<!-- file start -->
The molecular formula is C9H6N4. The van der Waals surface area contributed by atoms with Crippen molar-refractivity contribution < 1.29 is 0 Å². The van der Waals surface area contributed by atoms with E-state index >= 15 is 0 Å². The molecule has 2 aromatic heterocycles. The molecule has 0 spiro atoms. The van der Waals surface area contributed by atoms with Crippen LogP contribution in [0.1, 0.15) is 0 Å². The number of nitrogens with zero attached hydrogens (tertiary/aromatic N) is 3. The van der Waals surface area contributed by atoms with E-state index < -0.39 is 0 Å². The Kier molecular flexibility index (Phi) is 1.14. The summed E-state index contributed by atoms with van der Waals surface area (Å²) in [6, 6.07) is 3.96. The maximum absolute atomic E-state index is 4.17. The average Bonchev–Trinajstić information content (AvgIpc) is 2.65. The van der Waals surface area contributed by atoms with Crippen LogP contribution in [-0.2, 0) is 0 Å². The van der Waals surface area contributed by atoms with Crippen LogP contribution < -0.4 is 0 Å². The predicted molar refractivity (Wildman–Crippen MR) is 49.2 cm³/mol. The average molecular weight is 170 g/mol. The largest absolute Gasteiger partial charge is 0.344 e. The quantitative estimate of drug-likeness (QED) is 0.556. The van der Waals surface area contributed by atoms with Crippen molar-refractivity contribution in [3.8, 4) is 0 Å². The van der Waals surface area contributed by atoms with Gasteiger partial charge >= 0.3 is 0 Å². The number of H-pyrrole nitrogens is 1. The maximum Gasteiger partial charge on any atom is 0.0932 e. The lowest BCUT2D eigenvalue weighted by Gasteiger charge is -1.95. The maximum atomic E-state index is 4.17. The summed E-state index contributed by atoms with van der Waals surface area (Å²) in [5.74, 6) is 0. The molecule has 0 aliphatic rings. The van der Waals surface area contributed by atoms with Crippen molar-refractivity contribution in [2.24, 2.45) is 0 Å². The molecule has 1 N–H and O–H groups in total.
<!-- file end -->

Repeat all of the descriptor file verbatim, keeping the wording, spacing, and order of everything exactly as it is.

The molecular formula is C9H6N4. The van der Waals surface area contributed by atoms with Crippen molar-refractivity contribution < 1.29 is 0 Å². The van der Waals surface area contributed by atoms with E-state index >= 15 is 0 Å². The molecule has 2 aromatic heterocycles. The molecule has 0 spiro atoms. The van der Waals surface area contributed by atoms with Crippen LogP contribution in [0.1, 0.15) is 0 Å². The number of nitrogens with zero attached hydrogens (tertiary/aromatic N) is 3. The van der Waals surface area contributed by atoms with E-state index < -0.39 is 0 Å². The Kier molecular flexibility index (Phi) is 1.14. The summed E-state index contributed by atoms with van der Waals surface area (Å²) in [6, 6.07) is 3.96. The maximum absolute atomic E-state index is 4.17. The average Bonchev–Trinajstić information content (AvgIpc) is 2.65. The van der Waals surface area contributed by atoms with Crippen LogP contribution in [-0.2, 0) is 0 Å². The van der Waals surface area contributed by atoms with Crippen LogP contribution < -0.4 is 0 Å². The predicted molar refractivity (Wildman–Crippen MR) is 49.2 cm³/mol. The average molecular weight is 170 g/mol. The largest absolute Gasteiger partial charge is 0.344 e. The quantitative estimate of drug-likeness (QED) is 0.556. The van der Waals surface area contributed by atoms with Crippen molar-refractivity contribution in [3.8, 4) is 0 Å². The van der Waals surface area contributed by atoms with Gasteiger partial charge >= 0.3 is 0 Å². The number of H-pyrrole nitrogens is 1. The maximum Gasteiger partial charge on any atom is 0.0932 e. The lowest BCUT2D eigenvalue weighted by Gasteiger charge is -1.95. The maximum atomic E-state index is 4.17. The summed E-state index contributed by atoms with van der Waals surface area (Å²) in [5.74, 6) is 0. The molecule has 0 aliphatic rings. The van der Waals surface area contributed by atoms with Crippen molar-refractivity contribution in [2.24, 2.45) is 0 Å². The molecule has 1 N–H and O–H groups in total.